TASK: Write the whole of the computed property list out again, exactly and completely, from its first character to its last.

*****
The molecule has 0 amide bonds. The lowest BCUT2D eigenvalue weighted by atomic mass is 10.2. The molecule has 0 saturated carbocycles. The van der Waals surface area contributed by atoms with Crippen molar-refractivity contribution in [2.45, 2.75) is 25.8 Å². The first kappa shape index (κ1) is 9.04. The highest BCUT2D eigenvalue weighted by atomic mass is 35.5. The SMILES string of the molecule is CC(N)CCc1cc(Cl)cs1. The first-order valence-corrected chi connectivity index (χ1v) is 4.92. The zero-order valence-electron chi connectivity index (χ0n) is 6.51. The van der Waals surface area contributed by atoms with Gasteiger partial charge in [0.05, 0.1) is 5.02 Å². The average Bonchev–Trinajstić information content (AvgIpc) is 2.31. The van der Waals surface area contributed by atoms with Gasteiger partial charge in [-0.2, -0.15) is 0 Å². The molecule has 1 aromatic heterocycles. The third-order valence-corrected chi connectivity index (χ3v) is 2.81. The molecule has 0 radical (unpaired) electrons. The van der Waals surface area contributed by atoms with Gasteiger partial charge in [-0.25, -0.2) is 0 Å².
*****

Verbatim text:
The molecule has 0 amide bonds. The lowest BCUT2D eigenvalue weighted by atomic mass is 10.2. The molecule has 0 saturated carbocycles. The van der Waals surface area contributed by atoms with Crippen molar-refractivity contribution in [2.45, 2.75) is 25.8 Å². The first kappa shape index (κ1) is 9.04. The highest BCUT2D eigenvalue weighted by atomic mass is 35.5. The SMILES string of the molecule is CC(N)CCc1cc(Cl)cs1. The first-order valence-corrected chi connectivity index (χ1v) is 4.92. The zero-order valence-electron chi connectivity index (χ0n) is 6.51. The van der Waals surface area contributed by atoms with Gasteiger partial charge in [0.05, 0.1) is 5.02 Å². The average Bonchev–Trinajstić information content (AvgIpc) is 2.31. The van der Waals surface area contributed by atoms with Gasteiger partial charge in [-0.2, -0.15) is 0 Å². The molecule has 1 aromatic heterocycles. The third-order valence-corrected chi connectivity index (χ3v) is 2.81. The molecule has 0 radical (unpaired) electrons. The van der Waals surface area contributed by atoms with Gasteiger partial charge in [-0.25, -0.2) is 0 Å².